Facing the camera, from left: Lisa Vanderpump, Taylor Armstrong and Kyle Richards in the latest incarnation of this Bravo franchise, which has its premiere on Thursday night.
Homogenized landscapes no longer shock. Americans have become used to retail sprawl, those swaths of stores — T. J. Maxx, Starbucks, the Gap, Bed Bath & Beyond — that sprout up all over without local roots or regard for regional differences.
But it is still remarkable that no matter where it looks, Bravo finds interchangeable groups of affluent housewives — well-groomed, ill-mannered women who volunteer to drink, squabble and spend in exchange for reality-show recognition. The country may be made up of identical strip malls; Bravo has a franchise on identical strip molls.
” The Real Housewives of Beverly Hills “is set on the aspirational edge of show business, a few swimming pools and movie contracts away from A-list Hollywood. Yet there is little discernible difference among these doyennes of self-indulgence and their sisters in Washington; New Jersey; New York; Atlanta; or Orange County, Calif. Their gated communities are ticky-tacky, and the mansions all look the same: huge, shiny and new, with lots of white carpet, walk-in closets and crystal chandeliers.
And the women — collagen-plumped, Botox-stretched and Pilates-sculptured — look so alike that it’s difficult to tell one Beverly Hills housewife from another, let alone from other housewives in New Jersey or New York. There’s a reason so many women of means are willing to adopt a look and follow a script: reality-show heroines are rewarded with book deals, record contracts and the kind of social entree that money alone can’t buy.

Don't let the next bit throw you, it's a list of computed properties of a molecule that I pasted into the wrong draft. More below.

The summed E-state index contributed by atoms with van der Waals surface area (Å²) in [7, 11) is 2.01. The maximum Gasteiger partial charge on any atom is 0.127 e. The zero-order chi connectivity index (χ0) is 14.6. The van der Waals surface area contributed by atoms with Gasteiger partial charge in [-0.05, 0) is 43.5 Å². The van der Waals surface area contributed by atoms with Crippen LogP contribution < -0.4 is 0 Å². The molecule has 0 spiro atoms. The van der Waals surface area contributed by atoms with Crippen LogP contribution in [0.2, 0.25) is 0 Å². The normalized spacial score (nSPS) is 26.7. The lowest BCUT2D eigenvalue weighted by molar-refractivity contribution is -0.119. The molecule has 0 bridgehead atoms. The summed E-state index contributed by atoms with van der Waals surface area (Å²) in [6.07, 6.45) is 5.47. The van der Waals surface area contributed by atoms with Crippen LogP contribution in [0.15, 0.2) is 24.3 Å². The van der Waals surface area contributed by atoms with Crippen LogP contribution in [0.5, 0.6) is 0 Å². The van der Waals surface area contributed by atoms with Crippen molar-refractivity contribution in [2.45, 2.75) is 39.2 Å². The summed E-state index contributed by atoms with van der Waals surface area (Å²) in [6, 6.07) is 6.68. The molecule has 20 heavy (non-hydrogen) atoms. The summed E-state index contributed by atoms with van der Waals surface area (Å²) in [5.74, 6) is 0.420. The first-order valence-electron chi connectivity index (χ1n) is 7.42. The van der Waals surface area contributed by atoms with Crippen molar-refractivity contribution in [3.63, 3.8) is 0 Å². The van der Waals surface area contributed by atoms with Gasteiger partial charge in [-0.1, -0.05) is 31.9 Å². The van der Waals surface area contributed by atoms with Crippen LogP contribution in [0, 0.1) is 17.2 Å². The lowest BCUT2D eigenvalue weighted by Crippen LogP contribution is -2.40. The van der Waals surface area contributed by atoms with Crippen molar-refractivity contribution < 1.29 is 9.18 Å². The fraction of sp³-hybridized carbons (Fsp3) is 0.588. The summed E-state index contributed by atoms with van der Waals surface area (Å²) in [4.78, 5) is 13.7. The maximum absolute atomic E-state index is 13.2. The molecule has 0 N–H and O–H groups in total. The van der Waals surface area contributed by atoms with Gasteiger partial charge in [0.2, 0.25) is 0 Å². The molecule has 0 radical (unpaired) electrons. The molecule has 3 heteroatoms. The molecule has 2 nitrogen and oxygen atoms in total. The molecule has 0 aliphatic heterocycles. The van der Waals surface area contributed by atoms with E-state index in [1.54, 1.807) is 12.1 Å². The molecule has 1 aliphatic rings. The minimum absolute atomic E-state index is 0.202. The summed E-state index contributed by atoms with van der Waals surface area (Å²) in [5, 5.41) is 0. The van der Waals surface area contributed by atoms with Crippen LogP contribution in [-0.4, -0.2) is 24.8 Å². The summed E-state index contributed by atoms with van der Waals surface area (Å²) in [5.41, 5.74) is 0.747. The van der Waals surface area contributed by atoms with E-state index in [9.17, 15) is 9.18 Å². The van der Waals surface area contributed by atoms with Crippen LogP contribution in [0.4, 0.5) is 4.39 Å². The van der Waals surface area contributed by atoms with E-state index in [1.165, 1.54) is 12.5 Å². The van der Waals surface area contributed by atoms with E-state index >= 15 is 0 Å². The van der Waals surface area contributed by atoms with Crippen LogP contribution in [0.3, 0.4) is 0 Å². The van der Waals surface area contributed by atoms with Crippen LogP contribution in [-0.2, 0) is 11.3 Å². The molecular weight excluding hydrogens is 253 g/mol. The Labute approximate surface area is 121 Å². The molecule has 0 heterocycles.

Beverly Hills is a desirable reality-show location, but it’s hard to imagine that it could top the most recent variation on the theme, “The Real Housewives of D.C.,” in which real news bled into the artificially enhanced reality of the format. The social-climbing Salahis, Tareq and Michaele, were key members of the cast, everybody’s worst best friends, and their misadventures, from crashing a White House state dinner to pleading the Fifth at a Congressional hearing, were woven into the narrative arc. Words, and sometimes crockery and tables, fly on all these shows. But in Washington there was the extra frisson of a real-life national security breach.
So it is a credit to the casting scouts of Bravo that they managed to sign up a crew of women every bit as uninhibited and ostentatious as their predecessors. As is now almost de rigueur, at least one marriage won’t last. This sextet includes Camille Grammer, who begins the season as the wife of the “Frasier” star Kelsey Grammer and ends it headed for divorce. She has two children and four nannies.
There is a pair of sisters, the child actresses Kim Richards and Kyle Richards, who both had roles in the 1975 Disney movie “Escape to Witch Mountain.” They have reality television in their blood; their half sister is Kathy Hilton, mother of Paris and Nicky.
The British-born housewife Lisa Vanderpump has a husband, many tiny dogs, several restaurants and Cedric, a live-in trainer-houseguest. Adrienne Maloof is married to a plastic surgeon but helps run the Maloof family business, which includes the Sacramento Kings, the Palms Casino Resort in Las Vegas and the Maloof Money Cup skateboard competition.
Taylor Armstrong is married to an investment banker and is the most vocally and visibly insecure housewife in the group. She allows the cameras in as a plastic surgeon (Adrienne’s husband, Dr. Paul Nassif) shoots filler into her temples, which then swell into puffy lumps. Taylor should have known better: her looks are arresting, but her plumped lips are alarming, not bee-stung so much as stingray-stung.
“My husband is masculine; there is no blurring that issue,” she tells the camera. “Oh, Lord, he’s going to leave me for a 20-year-old.”
It is unlikely that any of these women will make headlines by gate-crashing. The Academy Awards must have tighter security than the White House. It doesn’t matter. Beverly Hills is the nominal setting, but the real milieu is Bravo.
THE REAL HOUSEWIVES
of Beverly Hills
Bravo, Thursday nights at 10, Eastern and Pacific times; 9, Central time.
Produced for Bravo by Evolution Media. Douglas Ross, Greg Stewart, Kathleen French, Dave Rupel and Alex Baskin, executive producers; Toni Gallagher, co-executive producer.
ALESSANDRA STANLEY: New York Times